As expected, the Office of Rail Regulation has decided to drop its prosecution against Jarvis over the Potters Bar accident. Network Rail, which has pleaded guilty, is left to take the rap, even though it was its predecessor, Railtrack which was responsible at the time of the accident in 2002.
In a way, this is entirely sensible. Jarvis went bust and only its administrators remain. However, ORR knew this when it announced the prosecution last year, and so what has prompted its change of mind? Well, in the press release, the ORR says that while ‘there remains sufficient evidence to provide a realistic prospect of conviction of Jarvis,it has decided to drop the prosecution because ‘Jarvis’s administrator’s have advised that they would take no part in any proceedings’ ,that a trial would cost money, and the families have said it would be pointless. Well the last two points would have been known in advance, so essentially the ORR is dropping the trial because Jarvis have said they will not turn up.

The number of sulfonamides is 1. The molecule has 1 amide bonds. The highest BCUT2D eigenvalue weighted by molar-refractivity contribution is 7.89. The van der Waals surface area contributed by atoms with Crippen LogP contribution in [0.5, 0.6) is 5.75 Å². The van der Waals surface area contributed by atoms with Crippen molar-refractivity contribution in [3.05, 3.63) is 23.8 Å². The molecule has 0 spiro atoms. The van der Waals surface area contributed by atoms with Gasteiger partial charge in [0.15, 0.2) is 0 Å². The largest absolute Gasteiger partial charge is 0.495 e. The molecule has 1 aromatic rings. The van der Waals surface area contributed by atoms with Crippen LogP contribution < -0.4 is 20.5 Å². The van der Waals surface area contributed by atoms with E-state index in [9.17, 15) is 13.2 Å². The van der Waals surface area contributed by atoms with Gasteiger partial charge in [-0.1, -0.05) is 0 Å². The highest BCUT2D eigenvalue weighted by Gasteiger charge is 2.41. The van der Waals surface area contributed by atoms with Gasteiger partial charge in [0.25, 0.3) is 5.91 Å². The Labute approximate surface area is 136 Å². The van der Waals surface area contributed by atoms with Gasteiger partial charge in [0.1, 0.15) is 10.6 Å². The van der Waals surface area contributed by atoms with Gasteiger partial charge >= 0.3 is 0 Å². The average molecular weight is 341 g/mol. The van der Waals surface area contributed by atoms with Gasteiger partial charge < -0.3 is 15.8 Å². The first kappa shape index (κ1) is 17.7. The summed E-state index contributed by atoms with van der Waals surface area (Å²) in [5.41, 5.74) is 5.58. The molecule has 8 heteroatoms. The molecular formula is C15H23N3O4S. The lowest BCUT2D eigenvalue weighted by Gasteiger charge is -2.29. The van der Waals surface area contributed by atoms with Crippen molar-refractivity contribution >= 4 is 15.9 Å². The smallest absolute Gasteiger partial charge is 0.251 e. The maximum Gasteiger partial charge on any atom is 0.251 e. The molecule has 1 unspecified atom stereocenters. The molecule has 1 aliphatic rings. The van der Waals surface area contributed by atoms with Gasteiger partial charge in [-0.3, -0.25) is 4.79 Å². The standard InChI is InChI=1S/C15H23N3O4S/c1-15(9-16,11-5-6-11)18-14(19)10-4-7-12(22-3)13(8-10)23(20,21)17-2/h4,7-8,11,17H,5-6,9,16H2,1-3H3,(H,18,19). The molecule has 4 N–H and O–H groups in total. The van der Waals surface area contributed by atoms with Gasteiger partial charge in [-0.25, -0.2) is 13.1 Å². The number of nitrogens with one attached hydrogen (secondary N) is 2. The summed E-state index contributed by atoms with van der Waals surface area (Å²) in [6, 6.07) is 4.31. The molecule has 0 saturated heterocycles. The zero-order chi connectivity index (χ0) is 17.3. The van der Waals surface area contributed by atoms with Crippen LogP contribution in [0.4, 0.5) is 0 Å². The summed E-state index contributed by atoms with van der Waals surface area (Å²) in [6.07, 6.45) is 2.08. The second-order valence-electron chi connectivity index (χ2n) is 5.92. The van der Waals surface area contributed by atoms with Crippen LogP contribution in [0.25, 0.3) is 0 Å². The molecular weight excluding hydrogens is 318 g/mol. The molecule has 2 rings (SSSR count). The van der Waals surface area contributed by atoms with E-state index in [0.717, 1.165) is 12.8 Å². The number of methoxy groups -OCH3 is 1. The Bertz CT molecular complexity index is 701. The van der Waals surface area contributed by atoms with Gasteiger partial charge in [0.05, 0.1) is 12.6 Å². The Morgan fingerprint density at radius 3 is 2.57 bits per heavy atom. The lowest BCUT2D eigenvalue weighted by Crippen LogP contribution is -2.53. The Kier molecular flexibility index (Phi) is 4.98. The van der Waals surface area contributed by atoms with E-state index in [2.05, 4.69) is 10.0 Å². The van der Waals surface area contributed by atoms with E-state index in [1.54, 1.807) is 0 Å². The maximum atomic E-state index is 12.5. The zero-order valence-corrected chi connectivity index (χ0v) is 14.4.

That’s a great precedent. Threatening not to turn up is hardly any sort of defence and let’s hope that defendants at the Old Bailey don’t start to use it successfully! In truth, the whole thing was daft from the outset. Proecuting one bankrupt firm and one defunct organisation made no sense whatsoever. The ORR seems to have a knack of getting it wrong on every occasion. The prosecution against NR, which will result in some ridiculous fine, was equally daft.
Worse, the families of the victims have now gone nine years without finding out what happened and clearly never will because of the incompetence of the investigating authorities in the aftermath of the accident, who allowed Jarvis to shred evidence and hide behind legal technicalities.